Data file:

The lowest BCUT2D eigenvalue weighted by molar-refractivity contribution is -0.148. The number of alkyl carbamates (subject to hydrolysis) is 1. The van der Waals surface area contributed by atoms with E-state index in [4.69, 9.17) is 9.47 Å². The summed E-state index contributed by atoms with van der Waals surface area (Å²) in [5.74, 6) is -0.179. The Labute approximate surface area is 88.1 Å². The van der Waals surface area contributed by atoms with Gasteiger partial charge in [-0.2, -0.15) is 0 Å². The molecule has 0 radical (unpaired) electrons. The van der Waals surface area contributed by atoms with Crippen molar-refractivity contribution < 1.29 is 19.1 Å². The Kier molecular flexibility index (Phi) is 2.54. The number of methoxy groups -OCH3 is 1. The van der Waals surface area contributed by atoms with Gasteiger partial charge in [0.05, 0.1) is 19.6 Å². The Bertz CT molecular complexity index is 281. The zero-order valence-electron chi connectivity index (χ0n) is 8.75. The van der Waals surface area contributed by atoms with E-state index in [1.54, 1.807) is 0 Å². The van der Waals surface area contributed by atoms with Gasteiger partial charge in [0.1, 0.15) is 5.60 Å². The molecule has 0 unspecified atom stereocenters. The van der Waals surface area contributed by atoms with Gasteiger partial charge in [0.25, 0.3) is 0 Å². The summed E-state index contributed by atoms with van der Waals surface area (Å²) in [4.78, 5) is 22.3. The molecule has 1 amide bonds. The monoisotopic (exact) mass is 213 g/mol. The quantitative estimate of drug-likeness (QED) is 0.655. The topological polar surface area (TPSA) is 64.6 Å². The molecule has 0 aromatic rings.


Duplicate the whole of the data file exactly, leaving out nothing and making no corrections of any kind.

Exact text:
The lowest BCUT2D eigenvalue weighted by molar-refractivity contribution is -0.148. The number of alkyl carbamates (subject to hydrolysis) is 1. The van der Waals surface area contributed by atoms with E-state index in [4.69, 9.17) is 9.47 Å². The summed E-state index contributed by atoms with van der Waals surface area (Å²) in [5.74, 6) is -0.179. The Labute approximate surface area is 88.1 Å². The van der Waals surface area contributed by atoms with Gasteiger partial charge in [-0.2, -0.15) is 0 Å². The molecule has 0 radical (unpaired) electrons. The van der Waals surface area contributed by atoms with Crippen molar-refractivity contribution < 1.29 is 19.1 Å². The Kier molecular flexibility index (Phi) is 2.54. The number of methoxy groups -OCH3 is 1. The van der Waals surface area contributed by atoms with Gasteiger partial charge in [0.05, 0.1) is 19.6 Å². The Bertz CT molecular complexity index is 281. The zero-order valence-electron chi connectivity index (χ0n) is 8.75. The van der Waals surface area contributed by atoms with E-state index in [1.54, 1.807) is 0 Å². The van der Waals surface area contributed by atoms with Gasteiger partial charge in [0.1, 0.15) is 5.60 Å². The molecule has 0 unspecified atom stereocenters. The van der Waals surface area contributed by atoms with Gasteiger partial charge in [0.25, 0.3) is 0 Å². The summed E-state index contributed by atoms with van der Waals surface area (Å²) in [4.78, 5) is 22.3. The molecule has 1 amide bonds. The monoisotopic (exact) mass is 213 g/mol. The quantitative estimate of drug-likeness (QED) is 0.655. The topological polar surface area (TPSA) is 64.6 Å². The molecule has 0 aromatic rings.